In our example, we can stop thinking about anxiety as a part of ourselves, defining who we are and trying to manage it the best we can. And we can start wondering: “What makes me so anxious today”? That simple move allows us to take a step back and become lucid again. We give ourselves a chance to see what is really going on, reflect on why it makes us feel bad, take actions to not let it happen again, and resolve our anxiety. This is efficient leverage to decrease emotional eating.
To get lucidity and clarity about ourselves when we feel an emotion, we must “be with what is happening without trying to alter the experience.” In other words, we need to accept to feel something, even if it is unpleasant. It is a work of observation of our bodily sensations. Lucidity about our feelings does not happen overnight. Practice is required to become aware of everything that is played inside of us, and all the movements that take place.
In the beginning, the urge to eat will feel almost irrepressible, and you will sometimes give in. That’s okay. You will feel something again soon, and get another opportunity to try to not numb, modify or rectify, but to accept, witness, and accompany what is happening inside of you. You will learn to let go of the need to numb what you feel and just let it happen, not knowing where it is going to lead you. Then, you will learn to trust yourself and discover that you don’t fall apart or hurt someone when you accept to feel sad, stressed, anxious or angry, and let your emotions be.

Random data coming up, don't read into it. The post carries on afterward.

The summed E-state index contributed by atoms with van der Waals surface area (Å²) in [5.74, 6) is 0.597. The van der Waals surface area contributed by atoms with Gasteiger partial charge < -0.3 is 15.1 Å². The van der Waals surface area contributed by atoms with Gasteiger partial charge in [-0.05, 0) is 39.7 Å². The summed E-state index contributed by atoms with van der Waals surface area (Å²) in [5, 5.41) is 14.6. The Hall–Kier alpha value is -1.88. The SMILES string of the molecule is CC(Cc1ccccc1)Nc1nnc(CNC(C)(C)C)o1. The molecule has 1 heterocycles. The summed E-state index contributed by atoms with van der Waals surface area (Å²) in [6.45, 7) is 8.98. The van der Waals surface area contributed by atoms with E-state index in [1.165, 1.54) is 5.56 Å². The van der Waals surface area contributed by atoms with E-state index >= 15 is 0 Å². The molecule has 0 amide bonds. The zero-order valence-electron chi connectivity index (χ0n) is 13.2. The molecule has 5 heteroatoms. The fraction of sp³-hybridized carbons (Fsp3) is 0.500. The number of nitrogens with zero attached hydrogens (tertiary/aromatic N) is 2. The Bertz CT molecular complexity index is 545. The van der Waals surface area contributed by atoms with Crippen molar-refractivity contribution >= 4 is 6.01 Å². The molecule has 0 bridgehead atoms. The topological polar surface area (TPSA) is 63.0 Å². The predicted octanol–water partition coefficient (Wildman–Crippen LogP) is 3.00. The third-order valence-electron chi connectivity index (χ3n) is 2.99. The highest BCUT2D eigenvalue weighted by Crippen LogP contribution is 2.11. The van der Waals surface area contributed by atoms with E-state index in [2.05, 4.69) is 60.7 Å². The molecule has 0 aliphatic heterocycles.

How to Control Your Emotions Without the Help of Food
Eating our emotions is an act of avoidance. We think we control our emotions when we suppress them. But we simply become deaf to what they say. We make ourselves unavailable to what happens inside of us, but it is still happening.
If we want to decrease emotional eating, we need to make an active decision. The choice to resist the urge to eat when we feel uncomfortable means we accept to not react to something we feel, to not mute it. This is not passivity or inaction, but an act of letting go. It nurtures a mindset of receptivity and availability for our own emotions and inner experiences. The more we welcome our unpleasant emotions, the more we can hear what they have been trying to tell us. Then we can act and transcend these emotions. Once surpassed, these emotions leave us. We start with a clean slate, and nothing is left to numb with food.
Our urge to eat our emotions is nothing but an automatism of control of what we feel, but in a way that creates negative consequences for our health and wellbeing. To control our emotions is not a question of mastering these emotions, but of mastering our defense mechanisms. It takes listening, acceptance, and trust in ourselves.
Learning to remain available to what we feel, to give some space to our emotions before reaching for food, and to just “let them be” is how we can increase control on our emotions and on our eating behaviors in the healthiest way. By letting this inner movement express itself, and by simply being with what is happening inside us, we allow ourselves to create a movement of natural transformation. Emotion is the movement initiated by a message from our unconscious. When we let this movement express itself, it naturally transforms us and helps balance our everyday life, decreasing the occurrence of emotional eating behaviors as a defense mechanism.